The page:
Healthy Plants = Healthy People
The use of gardens in a space for recovery dates back to the earliest centers for treatment in western medicine. As healthcare advances, plants for hospitals and elements of nature around those in medical facilities continue to speed up recovery times and improve overall health.
Indoor landscapes can contribute to achieving specific objectives, some of which include:
- Promoting healing by offering places of refuge such as a therapeutic or healing garden.
- Creating a more calming environment for guests and associates.
- Masking unpleasant sounds with water features.
- Creating aesthetically pleasing privacy screens.
- Providing a high-impact amenity at a low cost.
- Directing traffic patterns.
- Creating a place to commemorate donors.
Overwhelming public appreciation for therapeutic and healing gardens make these projects ideal centers for fundraising efforts. A healing garden can range from a small corner garden to a lush atrium. Regardless of the size we can work with you and your team to determine a budget and a long-term master plan. Donor commemorations can be engraved on planters, benches, stones, or plaques.
Planterra’s Health Centered Approach
As the interior landscape provider for many of the leading medical institutions, we understand the concerns that are unique to hospitals and medical facilities. We regularly incorporate the following practices and considerations in new installations in hospitals:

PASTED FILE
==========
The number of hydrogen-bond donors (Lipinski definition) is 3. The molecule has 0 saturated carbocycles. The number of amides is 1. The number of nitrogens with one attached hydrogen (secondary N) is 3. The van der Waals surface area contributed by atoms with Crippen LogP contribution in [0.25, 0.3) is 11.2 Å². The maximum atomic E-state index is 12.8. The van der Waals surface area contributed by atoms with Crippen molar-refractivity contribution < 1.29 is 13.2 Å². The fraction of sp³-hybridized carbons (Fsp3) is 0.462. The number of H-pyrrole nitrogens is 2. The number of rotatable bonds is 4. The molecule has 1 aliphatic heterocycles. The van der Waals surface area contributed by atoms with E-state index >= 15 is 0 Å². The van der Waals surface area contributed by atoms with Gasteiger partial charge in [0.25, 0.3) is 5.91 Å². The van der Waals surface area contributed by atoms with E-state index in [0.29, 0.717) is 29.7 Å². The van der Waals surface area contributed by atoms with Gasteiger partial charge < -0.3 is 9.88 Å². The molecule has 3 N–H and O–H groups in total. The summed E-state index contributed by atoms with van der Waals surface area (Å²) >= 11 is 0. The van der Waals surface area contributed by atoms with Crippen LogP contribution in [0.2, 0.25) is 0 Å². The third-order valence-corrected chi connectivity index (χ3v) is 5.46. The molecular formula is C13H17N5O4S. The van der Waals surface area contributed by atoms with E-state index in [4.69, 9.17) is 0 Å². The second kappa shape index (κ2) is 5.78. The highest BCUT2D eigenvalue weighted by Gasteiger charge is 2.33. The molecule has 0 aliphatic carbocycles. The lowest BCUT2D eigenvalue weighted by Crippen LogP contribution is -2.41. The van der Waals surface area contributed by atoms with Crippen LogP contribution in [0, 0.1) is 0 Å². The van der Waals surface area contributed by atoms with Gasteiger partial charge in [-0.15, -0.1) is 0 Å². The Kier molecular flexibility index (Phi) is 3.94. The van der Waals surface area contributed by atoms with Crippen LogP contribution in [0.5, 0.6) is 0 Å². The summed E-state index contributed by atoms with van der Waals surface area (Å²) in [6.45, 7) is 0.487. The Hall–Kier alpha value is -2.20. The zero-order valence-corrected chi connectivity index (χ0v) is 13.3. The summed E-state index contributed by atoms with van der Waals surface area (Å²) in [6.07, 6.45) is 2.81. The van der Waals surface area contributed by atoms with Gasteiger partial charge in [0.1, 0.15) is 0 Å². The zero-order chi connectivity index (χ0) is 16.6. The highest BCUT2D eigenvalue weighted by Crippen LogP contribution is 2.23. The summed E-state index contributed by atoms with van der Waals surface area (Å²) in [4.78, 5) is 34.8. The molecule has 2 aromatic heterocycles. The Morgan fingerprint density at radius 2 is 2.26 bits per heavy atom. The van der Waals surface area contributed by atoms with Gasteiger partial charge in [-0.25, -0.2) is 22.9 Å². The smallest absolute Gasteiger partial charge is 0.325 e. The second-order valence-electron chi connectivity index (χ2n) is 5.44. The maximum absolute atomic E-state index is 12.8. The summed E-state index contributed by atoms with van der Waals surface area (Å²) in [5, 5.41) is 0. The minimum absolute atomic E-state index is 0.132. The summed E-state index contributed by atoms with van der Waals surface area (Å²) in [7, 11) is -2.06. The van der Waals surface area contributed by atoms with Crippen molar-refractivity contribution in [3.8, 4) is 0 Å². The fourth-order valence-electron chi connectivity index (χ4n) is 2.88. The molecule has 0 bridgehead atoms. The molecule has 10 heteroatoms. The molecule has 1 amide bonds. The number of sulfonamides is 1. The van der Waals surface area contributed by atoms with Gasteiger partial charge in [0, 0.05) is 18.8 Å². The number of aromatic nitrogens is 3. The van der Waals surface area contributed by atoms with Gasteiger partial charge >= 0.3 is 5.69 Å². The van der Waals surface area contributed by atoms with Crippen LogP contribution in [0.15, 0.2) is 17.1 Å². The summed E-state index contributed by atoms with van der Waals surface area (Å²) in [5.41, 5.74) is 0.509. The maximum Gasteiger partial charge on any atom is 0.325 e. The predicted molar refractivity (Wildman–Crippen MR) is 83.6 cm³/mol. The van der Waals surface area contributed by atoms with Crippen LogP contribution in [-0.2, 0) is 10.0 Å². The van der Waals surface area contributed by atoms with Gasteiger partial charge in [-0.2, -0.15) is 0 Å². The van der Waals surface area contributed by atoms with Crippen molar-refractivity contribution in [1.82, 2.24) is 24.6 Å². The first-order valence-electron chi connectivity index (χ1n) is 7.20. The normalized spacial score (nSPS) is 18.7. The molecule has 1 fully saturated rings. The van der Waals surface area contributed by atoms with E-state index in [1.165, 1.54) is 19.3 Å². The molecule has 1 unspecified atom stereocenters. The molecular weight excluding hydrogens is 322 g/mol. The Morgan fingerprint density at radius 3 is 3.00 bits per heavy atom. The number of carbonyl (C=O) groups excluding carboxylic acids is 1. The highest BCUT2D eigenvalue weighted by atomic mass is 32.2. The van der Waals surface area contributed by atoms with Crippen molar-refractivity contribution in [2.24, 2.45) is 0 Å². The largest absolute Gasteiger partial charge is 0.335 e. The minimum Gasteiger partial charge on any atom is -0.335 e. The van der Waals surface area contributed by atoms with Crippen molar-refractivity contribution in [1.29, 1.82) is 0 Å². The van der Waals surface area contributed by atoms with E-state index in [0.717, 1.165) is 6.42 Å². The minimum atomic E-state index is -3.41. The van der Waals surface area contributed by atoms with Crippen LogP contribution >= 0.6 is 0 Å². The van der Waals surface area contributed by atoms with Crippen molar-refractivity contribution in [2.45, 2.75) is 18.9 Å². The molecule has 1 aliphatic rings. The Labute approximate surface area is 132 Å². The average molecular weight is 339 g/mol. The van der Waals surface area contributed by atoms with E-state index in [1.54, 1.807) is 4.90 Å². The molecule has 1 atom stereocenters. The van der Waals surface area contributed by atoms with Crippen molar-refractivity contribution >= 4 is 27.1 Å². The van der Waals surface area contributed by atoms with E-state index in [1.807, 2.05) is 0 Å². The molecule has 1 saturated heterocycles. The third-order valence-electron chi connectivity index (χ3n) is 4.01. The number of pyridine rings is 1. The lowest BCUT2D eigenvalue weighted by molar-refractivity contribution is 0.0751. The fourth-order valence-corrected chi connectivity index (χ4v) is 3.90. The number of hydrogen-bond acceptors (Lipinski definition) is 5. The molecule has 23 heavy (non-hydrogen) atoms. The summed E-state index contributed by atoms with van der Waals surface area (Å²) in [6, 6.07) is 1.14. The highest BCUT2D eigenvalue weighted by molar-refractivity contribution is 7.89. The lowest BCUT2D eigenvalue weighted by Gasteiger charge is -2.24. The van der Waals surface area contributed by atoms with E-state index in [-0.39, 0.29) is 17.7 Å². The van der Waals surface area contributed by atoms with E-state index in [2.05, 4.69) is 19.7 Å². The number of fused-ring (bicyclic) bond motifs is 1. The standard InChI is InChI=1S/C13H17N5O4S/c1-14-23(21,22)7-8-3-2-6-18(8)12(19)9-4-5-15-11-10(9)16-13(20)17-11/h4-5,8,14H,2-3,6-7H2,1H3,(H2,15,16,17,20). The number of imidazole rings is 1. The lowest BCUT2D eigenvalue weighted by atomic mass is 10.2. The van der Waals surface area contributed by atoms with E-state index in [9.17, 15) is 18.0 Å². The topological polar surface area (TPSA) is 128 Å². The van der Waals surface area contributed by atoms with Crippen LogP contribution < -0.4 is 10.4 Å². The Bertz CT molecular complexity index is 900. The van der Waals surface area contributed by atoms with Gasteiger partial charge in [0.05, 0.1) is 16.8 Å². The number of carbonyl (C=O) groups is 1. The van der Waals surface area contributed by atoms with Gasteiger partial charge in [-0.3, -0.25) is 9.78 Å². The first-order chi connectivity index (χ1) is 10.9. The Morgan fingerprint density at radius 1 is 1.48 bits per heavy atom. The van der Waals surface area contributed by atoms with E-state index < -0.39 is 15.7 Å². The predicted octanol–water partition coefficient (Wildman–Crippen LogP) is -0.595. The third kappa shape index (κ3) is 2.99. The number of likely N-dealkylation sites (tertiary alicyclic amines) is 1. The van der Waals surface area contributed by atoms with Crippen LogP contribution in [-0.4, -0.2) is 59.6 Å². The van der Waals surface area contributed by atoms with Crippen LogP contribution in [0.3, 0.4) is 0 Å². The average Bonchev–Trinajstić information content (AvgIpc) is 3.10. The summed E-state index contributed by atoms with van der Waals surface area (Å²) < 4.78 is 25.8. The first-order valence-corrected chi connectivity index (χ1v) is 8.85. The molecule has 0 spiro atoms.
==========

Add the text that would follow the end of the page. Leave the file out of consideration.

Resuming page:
“Allergy Free” Plantings
We will select plants for your interior landscape that adhere to the concerns that are specific to your facility. The following are some examples:
Plants for Good Health
Many studies have concluded that plants contribute to the healing process. For example, the 200-person study, Evaluating a Children’s Hospital Garden Environment: Utilization and Consumer Satisfaction (Whitehouse 2001), identified the following key concepts:
- Patients’ stress levels increase in the hospital, however exposure to natural settings has the ability to reduce stress and enhance the process of healing.
- Hospitals can confuse and feel unfamiliar to new patients, causing stress for them and their families. Incorporating aspects of nature within this environment can be familiar and relaxing to these individuals.
- Ninety-percent of adults who utilized the garden setting reported a positive change in mood after spending time there.
- The garden was a success for children with autism who found more visual interest in the natural environment than the hospital setting, and was a positive distraction for children coming into the clinic for treatments of diseases such as cancer
Call today for a consultation with one of our award winning designers.
Beaumont Children’s Garden
Beaumont South Tower & Courtyard
Henry Ford West Bloomfield
St. Joes Hospital